Insects can't get any privacy these days.
A handful of UF entomology experts, partnering with chemical company BASF, unveiled a 24-hour live webcam in March, which documents the lives of termites and ants.
More than 3,000 ants dine on peanut butter and honey in the tiny kitchen, furnished with dollhouse cabinets, a table and chairs, said Phil Koehler, UF entomologist.
The several hundred termites on set dwell in a smaller container where they eat their way through a paper house.
Cameras are set up to zoom in every 10 minutes, giving intimate details about the lives of these creatures, he said.
"We had some arguments with BASF over whether we should (zoom in) or not," he said. "I said 'yes' because it made it fun."
But it isn't fun for homeowners when the bugs invade.
"They are a tremendous problem," Koehler said. "For instance, the ants that we have in there are fire ants, Florida fire ants, and in Florida, they cost everyone about $1.3 billion a year."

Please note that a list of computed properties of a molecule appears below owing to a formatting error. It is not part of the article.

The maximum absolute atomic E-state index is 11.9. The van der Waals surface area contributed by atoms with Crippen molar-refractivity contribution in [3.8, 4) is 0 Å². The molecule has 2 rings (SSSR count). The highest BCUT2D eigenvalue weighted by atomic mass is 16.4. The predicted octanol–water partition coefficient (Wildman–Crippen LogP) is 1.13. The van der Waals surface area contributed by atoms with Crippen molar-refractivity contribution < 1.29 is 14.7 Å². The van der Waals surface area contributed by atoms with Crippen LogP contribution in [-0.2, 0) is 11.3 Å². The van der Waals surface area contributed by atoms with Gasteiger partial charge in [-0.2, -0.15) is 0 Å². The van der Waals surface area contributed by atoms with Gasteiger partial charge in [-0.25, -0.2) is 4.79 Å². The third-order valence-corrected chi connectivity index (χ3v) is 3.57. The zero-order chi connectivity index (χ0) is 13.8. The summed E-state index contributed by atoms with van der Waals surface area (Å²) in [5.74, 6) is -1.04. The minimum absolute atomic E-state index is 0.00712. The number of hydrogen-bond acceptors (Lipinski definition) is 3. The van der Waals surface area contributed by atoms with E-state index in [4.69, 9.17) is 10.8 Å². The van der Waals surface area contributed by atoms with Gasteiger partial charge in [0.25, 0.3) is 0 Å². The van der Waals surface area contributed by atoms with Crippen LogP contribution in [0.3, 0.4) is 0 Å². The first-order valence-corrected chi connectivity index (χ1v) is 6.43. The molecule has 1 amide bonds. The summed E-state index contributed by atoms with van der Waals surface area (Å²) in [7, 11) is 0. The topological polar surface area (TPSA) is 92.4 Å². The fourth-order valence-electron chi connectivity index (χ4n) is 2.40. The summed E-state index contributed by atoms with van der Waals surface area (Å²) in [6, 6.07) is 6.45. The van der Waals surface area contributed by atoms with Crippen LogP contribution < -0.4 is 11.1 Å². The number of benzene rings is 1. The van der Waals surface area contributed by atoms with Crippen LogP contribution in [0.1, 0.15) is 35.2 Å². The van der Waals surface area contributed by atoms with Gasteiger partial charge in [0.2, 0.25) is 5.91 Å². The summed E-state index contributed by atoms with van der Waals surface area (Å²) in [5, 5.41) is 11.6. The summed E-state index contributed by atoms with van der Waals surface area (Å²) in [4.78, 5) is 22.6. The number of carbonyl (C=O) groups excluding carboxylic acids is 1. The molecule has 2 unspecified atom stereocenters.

The ants could potentially rack up a bill by attacking food, shorting out electrical equipment and invading structures, he said.
Termites are sly little buggers as well.
"Termites cost more than a billion dollars a year," Koehler said. "Of course, they eat the wood of houses, but they also furtively damage houses so that they are not energy efficient anymore."
Ants and termites are the number one and two pests in Florida, respectively, he said.
By watching the insects, hopefully people can learn how harmful they can be to home and health.
Roberto Pereira, a UF Department of Entomology and Nematology research associate, said those looking for information on insects and insect control are more likely to watch.
"Many people may not be as interested in insects as we are, but there is some entertainment there for everyone, at least for a short time."